BIOGRAPHICAL SKETCHES OF PANEL MEMBERS AND STAFF 511 Press in 1988~; Urbanization and Mental Health in Developing Countries (written with I. Blue, published by Avebury in 1995~; Urban Health in Developing Coun- tries: Progress and Prospects (written with M. Tanner, published by Earthscan in 1995~; and Healthy Cities in Developing Countries (written with E. Werna, I. Blue, and G. Goldstein, published by Earthscan in 1998~. She is international advisor to the World Health Organization's only Collaborating Centre for Urban Health (in South Africa). An urban geographer by training, her current interest is in urbanization and mental health, particularly with regard to the role of social support and social networks. Terry McGee is professor emeritus of Asian research. He was formerly di- rector of the Institute of Asian Research, as well as professor of geography at the University of British Columbia, Canada. He has held previous appointments in the University of Malaya, Victoria University (New Zealand), Hong Kong Uni- versity, and the Research School of Pacific Studies in the Institute of Advanced Studies at Australia National University. He is a fellow of the Australian Academy of Social Sciences and has been president of the Canadian Geographical Associ- ation and the Canadian Council of Southeast Asian Studies. During the past 30 years, Dr. McGee has concentrated his research on development studies in the Asia Pacific region with particular attention to the processes of urbanization. He is the author and editor of more than 10 books and 150 articles dealing with these subjects. Among his books are The Southeast Asian City (1967J' The Urbaniza- tion Process in the Third World (1971), Hawkers in SoutheastAsian City Planning (1977), Theatres of Accumulation (1985), and The Mega- Urban Regions of South- eastAsia (1996~. Caroline Moser is currently senior research associate, Overseas Development Institute, and adjunct professor, New School, New York. From 1990 to 2000 she worked at The World Bank, first in the Urban Development Division, and later as lead specialist for social development in the Latin American Department. Pre- viously she was a lecturer at the London School of Economics, and before that at the Development Planning Unit, University College, London. Her recent re- search includes participatory urban appraisals of urban violence and exclusion in Colombia, Guatemala, and Jamaica, and research on urban poverty in the con- text of adjustment in Ecuador, Zambia, Philippines, and Hungary. Dr. Moser received a Ph.D. in social anthropology from Sussex University, a postgradu- ate diploma from Manchester University, and a B.A. from Durham University. Among the numerous publications for which she has been author, co-author, or editor are Gender Planning and Development: Theory, Practice and Training (1993~; Confronting Crisis: A Comparative Study of Household Responses to Poverty and Vulnerability in Four Poor Urban Communities (1996~; Violence in a Post-Confftict Context: Urban Poor Perceptions from Guatemala (2000~; Ur- ban Poor Perceptions of Violence and Exclusion in Colombia (2001~; Gender, Armed Conflict and Political Violence (2001~; Women, Human Settlement and Housing (1987~.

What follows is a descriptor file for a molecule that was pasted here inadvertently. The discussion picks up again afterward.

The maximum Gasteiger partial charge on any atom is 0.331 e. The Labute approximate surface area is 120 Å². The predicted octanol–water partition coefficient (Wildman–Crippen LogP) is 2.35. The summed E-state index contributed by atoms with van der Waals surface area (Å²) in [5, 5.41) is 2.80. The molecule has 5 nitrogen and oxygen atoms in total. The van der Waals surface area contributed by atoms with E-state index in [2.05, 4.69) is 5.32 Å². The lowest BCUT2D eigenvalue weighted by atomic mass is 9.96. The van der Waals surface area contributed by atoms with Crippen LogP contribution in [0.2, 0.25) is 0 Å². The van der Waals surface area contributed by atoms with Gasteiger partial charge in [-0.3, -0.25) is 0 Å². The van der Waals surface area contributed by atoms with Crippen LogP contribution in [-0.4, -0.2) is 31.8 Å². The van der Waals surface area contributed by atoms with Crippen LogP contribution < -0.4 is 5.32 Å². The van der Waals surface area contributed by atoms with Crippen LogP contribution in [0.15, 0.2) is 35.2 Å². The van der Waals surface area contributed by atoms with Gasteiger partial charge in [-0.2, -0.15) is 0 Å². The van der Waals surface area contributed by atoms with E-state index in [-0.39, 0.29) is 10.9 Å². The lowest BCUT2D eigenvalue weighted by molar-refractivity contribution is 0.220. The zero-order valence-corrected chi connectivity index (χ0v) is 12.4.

512 CITIES TRANSFORMED Holly E. Reed is program officer for the Committee on Population of the Na- tional Academies. She also serves as study director for the Roundtable on the Demography of Forced Migration and has written and edited several publications on the demography of displaced persons, including Forced Migration and Mor- tality. Ms. Reed is currently a member of the International Union for the Scien- tific Study of Population's Working Group on the Demography of Conflict and Violence. She has a B.S. in foreign service and an M.A. in demography from Georgetown University. Saskia Sassen is Ralph Lewis Professor of Sociology at the University of Chicago and Centennial Visiting Professor at the London School of Economics. She is currently completing her forthcoming book Denationalization: Territory, Authority and Rights in a Global Digital Age (to be published by Princeton Uni- versity Press in 2003), based on her 5-year project on governance and accountabil- ity in a global economy. She has also just completed for UNESCO a 5-year project on sustainable human settlement for which she set up a network of researchers and activists in more than 50 countries. Her most recent books are Guests and Aliens and the edited Global Networks, Linked (published by Routledge in 2002~. A new, fully updated edition of The Global City was published in 2001. Her books have been translated into 14 languages. She serves on several editorial boards and is an advisor to several international bodies. She is a member of the Council on Foreign Relations and chair of the new Information Technology, International Cooperation and Global Security Committee of the Social Science Research Council. David Satterthwaite is a senior fellow at the International Institute for Envi- ronment and Development and on the teaching staff of the Development Planning Unit, University College, London and the London School of Economics. He has been editor of the journal Environment and Urbanization since its foundation in 1989. Most of Dr. Satterthwaite's work since 1979 has been on issues of housing, health, environment, urban development, and rural-urban linkages. He has served as an advisor on urban issues to many international agencies including UNICEF, UN-Habitat, Department of International Development, the World Health Orga- nization, the Swedish International Development Cooperation Agency, the Devel- opment Directorate of the European Commission, the United Nations Population Division, United Nations Research Institute for Social Development, ActionAid, WaterAid, and the Brundtland Commission. He is the author or editor of 15 books on various aspects of urban development, including An Urbanizing World: Global Report on Human Settlements 1996 (published by Oxford University Press), The Environmentfor Children (published by Earthscan Publications in 1996), Environ- mental Problems in an Urbanizing World (written with J. Hardoy and D. Mitlin, published by Earthscan in 2001), The Poor Die Young: Housing and Health in Third World Cities (co-edited with J. Hardoy and S. Cairncross, published by Earthscan in 1990), Squatter Citizen: Life in the Urban Third World (written with J. Hardoy, published by Earthscan in 19891; and Urbanization and Its Implications for Child Health (published by the World Health Organization in 19881.